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Thomas fire continues to grow as strong, shifting winds bring new dangers

An aircraft makes a water drop over a hot spot up in the mountain range at Gibraltar Rock on Sunday, Dec. 17, 2017 near Montecito, Calif. (Marcus Yam/Los Angeles Times/TNS)

The massive Thomas fire continued to grow Sunday even after an epic battle to protect homes along the Santa Barbara County coast Saturday proved successful despite intense winds.

The third-largest wildfire in modern California history was burning a massive swath from Santa Barbara to Ventura, fueled by intense Santa Ana winds. On Sunday morning, the San Fernando Valley section of Los Angeles was being hit by wind gusts topping 70 mph in some mountain areas. The National Weather Service issued a wind advisory for canyon and mountain areas.

As of Sunday morning, the fire was at 269,000 acres and 40 percent contained. The California Department of Forestry and Fire Protection said 18,000 structures were threatened.

Fire crews were expected to shift their focus from Santa Barbara to Ventura County, where the northern edge of the fire was moving east and red flag conditions are expected to remain in place until Sunday night, officials said. Winds could gust up to 55 mph.

In Ventura County, firefighters were concentrating their forces in the hills above Fillmore where the wildfire continues to burn. Their efforts were hampered by dry conditions combined with low humidity and strong winds.

Red flag conditions were forecast in the mountains and valleys of Los Angeles County through Sunday evening as well as parts of Ventura, Orange, Riverside and San Bernardino counties.

On Sunday morning, wind gusts topped 70 mph in mountain areas in the fire zone and 50 mph on the coast in Ventura County, said Kathy Hoxsie, meteorologist with the National Weather Service in Oxnard.

Winds are expected to calm down Monday and Tuesday to 10 to 20 mph, which will “look tranquil” compared with the weekend gusts, Hoxsie said.

Those calmer conditions should allow firefighters to focus on more defensive work such as bulldozing fire lines and dropping fire retardant. The humidity levels should also increase during the early part of the week — another help for fire crews, Hoxsie said.

But it will be a short respite, as strong winds and low humidity are expected to return on Wednesday in Santa Barbara County and Thursday in Ventura County, Hoxsie said.

In advance of the weekend flare-up, firefighters had smothered portions of the Santa Barbara County hills with hundreds of thousands of gallons of fire retardant to keep embers from igniting spot fires. Some hillsides were intentionally denuded above Montecito, Summerland and Carpinteria, including in Romero and Toro canyons, to limit the potential damage.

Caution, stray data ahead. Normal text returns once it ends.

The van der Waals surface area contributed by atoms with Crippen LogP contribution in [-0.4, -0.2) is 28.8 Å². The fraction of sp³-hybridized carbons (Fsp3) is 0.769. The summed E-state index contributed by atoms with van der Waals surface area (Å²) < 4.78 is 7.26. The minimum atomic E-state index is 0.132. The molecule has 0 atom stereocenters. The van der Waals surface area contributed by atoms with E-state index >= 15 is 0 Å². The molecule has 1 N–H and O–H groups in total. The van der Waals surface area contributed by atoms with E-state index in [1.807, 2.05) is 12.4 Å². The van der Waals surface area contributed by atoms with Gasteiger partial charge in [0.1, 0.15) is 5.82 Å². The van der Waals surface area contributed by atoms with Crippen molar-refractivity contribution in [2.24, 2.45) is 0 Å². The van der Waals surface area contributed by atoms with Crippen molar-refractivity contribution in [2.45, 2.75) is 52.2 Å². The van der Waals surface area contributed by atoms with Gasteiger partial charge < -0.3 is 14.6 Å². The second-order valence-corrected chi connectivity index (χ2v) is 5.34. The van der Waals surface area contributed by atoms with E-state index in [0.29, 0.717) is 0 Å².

Fire officials said that 8,300 fire personnel have been mobilized to fight the Thomas fire — the largest mobilization of fire crews to fight any wildfire in California history. Firefighting costs so far stand at $110 million.

Santa Barbara County Fire Division Chief Martin Johnson told reporters Saturday night that the aggressive prevention measures had paid off. Hundreds of homes were spared.

“Earlier this evening I was asked the question, ‘How many structures did we lose today?’ ” Johnson said. “That’s the wrong question to ask. The question to ask is, how many did we save today?”

As the winds began to die down in Santa Barbara early Sunday, fire officials said they were going to take advantage of the moment and extinguish smoldering hot spots in the Montecito area.

Not all homes were spared. On Sunday morning, a multimillion-dollar house on Park Hill Lane in the Montecito hills was still burning. From the outside, the Spanish-style structure appeared intact, but the interior was almost completely gutted.

All that remained was smoldering ash.

Despite the loss or damage of some homes in the Montecito hills, fire officials emphasized that more homes were saved than lost.

“This is the worst fire condition I’ve seen in the last 32 years,” said Capt. Dave Zaniboni, a spokesman for the Santa Barbara County Fire Department. “It could have been a lot worse. We could have easily lost firefighters or had more homes destroyed. It was a great effort by firefighters.”

Orange County Battalion Chief Mike Summers huddled with his team of firefighters gathered in the parking lot of Cold Springs Elementary School to discuss the day’s plans. The fire had reached into the backyards of some homes on Saturday, and officials wanted to make sure that they were no longer threatened.

He said his crews would be patrolling along Coyote Road to clean up any hot spots.

Despite the long hours, Summers said his team is in good spirits and well-rested. He’s been on the fire for about a week and expects to work through Christmas.

“Many of the firefighters have kids and families waiting at home,” he said. “But we are here for the community. Our first priority is the community, and then our second is family waiting back home.”

Humboldt firefighter Jake Illiam, who was among the crews working in Montecito, said he was also missing his family. He said his daughter will turn 1 this week.

“Today was her birthday party,” he said.

By Saturday afternoon, Santa Barbara County appeared to be in recovery mode as evacuation orders were lifted for areas around Carpinteria.

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© 2017 Los Angeles Times

Distributed by Tribune Content Agency, LLC.